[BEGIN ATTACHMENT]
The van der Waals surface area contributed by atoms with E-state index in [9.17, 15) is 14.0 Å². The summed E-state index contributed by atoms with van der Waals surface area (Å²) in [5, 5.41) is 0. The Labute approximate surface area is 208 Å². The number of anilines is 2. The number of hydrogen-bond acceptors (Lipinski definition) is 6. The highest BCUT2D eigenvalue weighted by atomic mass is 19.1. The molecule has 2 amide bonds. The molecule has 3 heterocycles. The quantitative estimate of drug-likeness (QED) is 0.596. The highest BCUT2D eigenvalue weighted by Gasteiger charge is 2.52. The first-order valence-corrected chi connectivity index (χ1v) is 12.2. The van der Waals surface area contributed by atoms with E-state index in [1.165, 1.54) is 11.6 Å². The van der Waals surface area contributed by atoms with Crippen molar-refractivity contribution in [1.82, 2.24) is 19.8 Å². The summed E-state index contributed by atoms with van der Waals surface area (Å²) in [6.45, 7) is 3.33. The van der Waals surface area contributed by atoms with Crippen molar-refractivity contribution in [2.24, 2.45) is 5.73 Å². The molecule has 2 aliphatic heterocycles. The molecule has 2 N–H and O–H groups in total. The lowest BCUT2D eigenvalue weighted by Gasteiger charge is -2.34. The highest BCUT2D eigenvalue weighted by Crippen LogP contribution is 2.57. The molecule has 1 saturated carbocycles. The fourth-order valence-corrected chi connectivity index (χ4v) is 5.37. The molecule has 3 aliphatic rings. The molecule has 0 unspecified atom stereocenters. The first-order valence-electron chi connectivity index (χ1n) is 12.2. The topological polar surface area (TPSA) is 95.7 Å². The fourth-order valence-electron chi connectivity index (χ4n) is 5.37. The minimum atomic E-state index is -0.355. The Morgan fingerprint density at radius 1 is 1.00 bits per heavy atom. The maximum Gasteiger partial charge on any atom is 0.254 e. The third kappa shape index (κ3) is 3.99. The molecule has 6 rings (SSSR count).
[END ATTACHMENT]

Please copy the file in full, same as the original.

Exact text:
The van der Waals surface area contributed by atoms with E-state index in [9.17, 15) is 14.0 Å². The summed E-state index contributed by atoms with van der Waals surface area (Å²) in [5, 5.41) is 0. The Labute approximate surface area is 208 Å². The number of anilines is 2. The number of hydrogen-bond acceptors (Lipinski definition) is 6. The highest BCUT2D eigenvalue weighted by atomic mass is 19.1. The molecule has 2 amide bonds. The molecule has 3 heterocycles. The quantitative estimate of drug-likeness (QED) is 0.596. The highest BCUT2D eigenvalue weighted by Gasteiger charge is 2.52. The first-order valence-corrected chi connectivity index (χ1v) is 12.2. The van der Waals surface area contributed by atoms with E-state index in [1.165, 1.54) is 11.6 Å². The van der Waals surface area contributed by atoms with Crippen molar-refractivity contribution in [1.82, 2.24) is 19.8 Å². The summed E-state index contributed by atoms with van der Waals surface area (Å²) in [6.45, 7) is 3.33. The van der Waals surface area contributed by atoms with Crippen molar-refractivity contribution in [2.24, 2.45) is 5.73 Å². The molecule has 2 aliphatic heterocycles. The molecule has 2 N–H and O–H groups in total. The lowest BCUT2D eigenvalue weighted by Gasteiger charge is -2.34. The highest BCUT2D eigenvalue weighted by Crippen LogP contribution is 2.57. The molecule has 1 saturated carbocycles. The fourth-order valence-corrected chi connectivity index (χ4v) is 5.37. The molecule has 3 aliphatic rings. The molecule has 0 unspecified atom stereocenters. The first-order valence-electron chi connectivity index (χ1n) is 12.2. The topological polar surface area (TPSA) is 95.7 Å². The fourth-order valence-electron chi connectivity index (χ4n) is 5.37. The minimum atomic E-state index is -0.355. The Morgan fingerprint density at radius 1 is 1.00 bits per heavy atom. The maximum Gasteiger partial charge on any atom is 0.254 e. The third kappa shape index (κ3) is 3.99. The molecule has 6 rings (SSSR count).